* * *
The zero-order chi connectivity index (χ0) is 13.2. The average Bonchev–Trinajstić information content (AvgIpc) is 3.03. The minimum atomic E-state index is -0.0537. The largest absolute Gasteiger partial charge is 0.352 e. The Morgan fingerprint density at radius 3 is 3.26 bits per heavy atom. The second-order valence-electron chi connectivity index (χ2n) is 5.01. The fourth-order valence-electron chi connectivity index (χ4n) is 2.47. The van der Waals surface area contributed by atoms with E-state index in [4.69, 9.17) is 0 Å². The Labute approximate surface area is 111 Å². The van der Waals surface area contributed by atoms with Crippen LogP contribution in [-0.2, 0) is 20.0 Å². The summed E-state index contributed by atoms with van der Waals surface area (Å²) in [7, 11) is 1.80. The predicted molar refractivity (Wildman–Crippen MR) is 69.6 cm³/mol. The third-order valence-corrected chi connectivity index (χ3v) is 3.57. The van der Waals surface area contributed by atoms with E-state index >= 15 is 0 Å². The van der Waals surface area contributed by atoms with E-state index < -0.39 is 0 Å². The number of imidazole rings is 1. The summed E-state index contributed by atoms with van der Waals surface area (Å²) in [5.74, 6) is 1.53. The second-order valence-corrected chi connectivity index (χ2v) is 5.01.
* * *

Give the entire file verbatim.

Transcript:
The zero-order chi connectivity index (χ0) is 13.2. The average Bonchev–Trinajstić information content (AvgIpc) is 3.03. The minimum atomic E-state index is -0.0537. The largest absolute Gasteiger partial charge is 0.352 e. The Morgan fingerprint density at radius 3 is 3.26 bits per heavy atom. The second-order valence-electron chi connectivity index (χ2n) is 5.01. The fourth-order valence-electron chi connectivity index (χ4n) is 2.47. The van der Waals surface area contributed by atoms with E-state index in [4.69, 9.17) is 0 Å². The Labute approximate surface area is 111 Å². The van der Waals surface area contributed by atoms with Crippen LogP contribution in [-0.2, 0) is 20.0 Å². The summed E-state index contributed by atoms with van der Waals surface area (Å²) in [7, 11) is 1.80. The predicted molar refractivity (Wildman–Crippen MR) is 69.6 cm³/mol. The third-order valence-corrected chi connectivity index (χ3v) is 3.57. The van der Waals surface area contributed by atoms with E-state index >= 15 is 0 Å². The van der Waals surface area contributed by atoms with E-state index < -0.39 is 0 Å². The number of imidazole rings is 1. The summed E-state index contributed by atoms with van der Waals surface area (Å²) in [5.74, 6) is 1.53. The second-order valence-corrected chi connectivity index (χ2v) is 5.01.